“When I was young it was still the fashion to admire the Pre-Raphaelites; their somewhat niggling but absolutely genuine admiration for copying natural details did certainly influence me.” Millais, a member of the Pre-Raphaelite movement, expressed a general interest in her artwork saying, “Plenty of people can draw, but you and my son John have observation”. He would occasionally ask about her artwork and she was always grateful for his encouragement. Millais lived nearby and she would accompany her father on occasion when he would visit him. She greatly admired his painting ‘Ophelia’ and described it as “probably one of the most marvelous pictures in the world.” The work of Randolph Caldecott was greatly admired by Potter and for a time, she tried to copy him. Some of his original drawings that graced the walls of her nursery room were bought by her father at a sale after Caldecott’s death. She claimed:

“. . . the greatest admiration for his work—a jealous appreciation; for I think that others, whose names are commonly bracketed with his, are not on the same plane at all as artist-illustrators. For instance, Kate Greenaway’s pictures are very charming, but compared with Caldecott she could not draw.” From her journal, on Richard Doyle: “I have always from a little child had a great admiration for his drawings in the old Punches . . . I consider his designs as good and sometimes better than Leech’s.’ And on Gustave Doré: “ I consider Doré one of the greatest artists in black-and-white.” She was also known to admire the work of Thomas Bewick, the famed wood engraver/illustrator, and Turner, calling him “the greatest landscape painter that ever has lived.”


She did her sketching in pencil or pen and ink. For her finished pieces, she worked mostly in watercolor adding pen and ink where it seemed necessary. Occasionally, she would touch up her watercolors with white oil paint to bring out some highlights. Her delicate pen-and-ink and watercolor illustrations are charming but it is her studies in her sketchbook that show her true draftsmanship. Her sense of perspective was impeccable and her affinity for detail is evident in her nature studies.

Potter would write out her stories in an exercise book, paste in a few watercolors and a number of pen-and-ink sketches and then would present it as a gift to a favored child. In this way, she was able to try out her books on real children first. She would then borrow the little book back while working on the finished illustrations. She was not always able to capture the charm of her original sketch and at least on one occasion, the original sketch was used instead of the newer one.

Raison d’Être

In her private journal, she wrote:

“It is all the same, drawing, painting, modeling, the irresistible desire to copy any beautiful object which strikes the eye. Why cannot one be content to look at it? I cannot rest, I must draw, however poor the result.” So it would seem that that she was compelled to draw, that she could no more stop drawing than she could stop breathing. Yet in her later years, this need waned. Sheep-breeding and gardening filled those former empty hours. Considering how she blossomed after her she declared her independence, it seems that her art had provided her with a means to that independence and the void in her in her life was no longer there. Again from her journal: “Latter-day fate ordains that many women shall be unmarried and self-contained, nor should I personally dream to complain, but I hold an old-fashioned notion that a happy marriage is the crown of a woman’s life.” Books Written and Illustrated by Beatrix Potter Sketches and Studies by Beatrix Potter The Peter Rabbit Website (This site will open in a new window.) The Illustrators Project: Helen Beatrix Potter(1866-1943) (This site will open in a new window.) The Beatrix Potter Trail (This site will open in a new window.)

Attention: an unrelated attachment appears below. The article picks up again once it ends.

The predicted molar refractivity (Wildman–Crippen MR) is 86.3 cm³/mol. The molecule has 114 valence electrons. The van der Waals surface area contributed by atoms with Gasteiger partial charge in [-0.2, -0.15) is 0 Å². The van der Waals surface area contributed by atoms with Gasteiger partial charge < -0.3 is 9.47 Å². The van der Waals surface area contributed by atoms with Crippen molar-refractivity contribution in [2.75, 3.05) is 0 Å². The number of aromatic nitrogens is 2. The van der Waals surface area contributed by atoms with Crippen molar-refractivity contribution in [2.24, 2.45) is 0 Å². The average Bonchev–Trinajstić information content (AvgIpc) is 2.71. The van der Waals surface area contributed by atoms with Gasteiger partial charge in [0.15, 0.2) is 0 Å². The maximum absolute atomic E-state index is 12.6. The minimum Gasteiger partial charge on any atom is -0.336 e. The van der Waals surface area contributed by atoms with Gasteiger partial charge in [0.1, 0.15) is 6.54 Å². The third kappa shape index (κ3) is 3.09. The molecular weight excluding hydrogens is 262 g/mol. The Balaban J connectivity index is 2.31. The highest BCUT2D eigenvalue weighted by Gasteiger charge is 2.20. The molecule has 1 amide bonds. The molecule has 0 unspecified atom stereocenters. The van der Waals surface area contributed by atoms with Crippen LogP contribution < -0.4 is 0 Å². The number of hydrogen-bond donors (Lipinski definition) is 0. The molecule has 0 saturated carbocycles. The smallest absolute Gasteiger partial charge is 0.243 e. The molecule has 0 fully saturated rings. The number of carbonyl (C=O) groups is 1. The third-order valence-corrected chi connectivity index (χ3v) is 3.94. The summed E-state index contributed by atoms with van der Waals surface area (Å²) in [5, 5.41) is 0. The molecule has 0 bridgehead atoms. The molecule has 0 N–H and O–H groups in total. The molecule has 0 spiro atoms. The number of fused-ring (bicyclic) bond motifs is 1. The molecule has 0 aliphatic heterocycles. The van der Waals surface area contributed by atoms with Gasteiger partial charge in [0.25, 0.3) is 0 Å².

Frontispiece to The Tale of Pigling Bland, London, Frederick Warne, 1913.

The Tale of Jeremy Fisher, London, Frederick Warne, 1906.

The Tale of Jeremy Fisher, London, Frederick Warne, 1906.

The Tale of Peter Rabbit, London, Frederick Warne, 1902.

The Tale of Peter Rabbit, London, Frederick Warne, 1902.

The Tale of Peter Rabbit, London, Frederick Warne, 1902.

The Tale of Benjamin Bunny, London, Frederick Warne, 1904.

The Tale of Mr. Tod, London, Frederick Warne, 1912

The Tale of Tom Kitten, London, Frederick Warne, 1907.

Endpapers for her little books.

The Tale of Pigling Bland, London, Frederick Waren, 1913. Sources Dalby, Richard, The Golden Age of Children's Book Illustration, New York, Gallery Books, 1991. Hedblad, Alan, editor, Something About the Author, volume 100, Detroit, Gale Publishing, 1999. Jay, Eileen, Noble, Mary and Hobbs, Anne Stevenson, A Victorian Naturalist, London, Frederick Warne, 1992. Meyer, Susan E., A Treasury of The Great Children's Book Illustrators. New York: Harry N. Abrams, Inc., 1983. Lane, Margaret, The Magic Years of Beatrix Potter, London and New York, Frederick Warne, 1978. Linder, Enid and Leslie, The Art of Beatrix Potter, London, Frederick Warne, 1955, revised edition 1972. Taylor, Judy, et al., Beatrix Potter 1866-1943, The Artist and Her World, Frederick Warne, 1987, reissued 1995.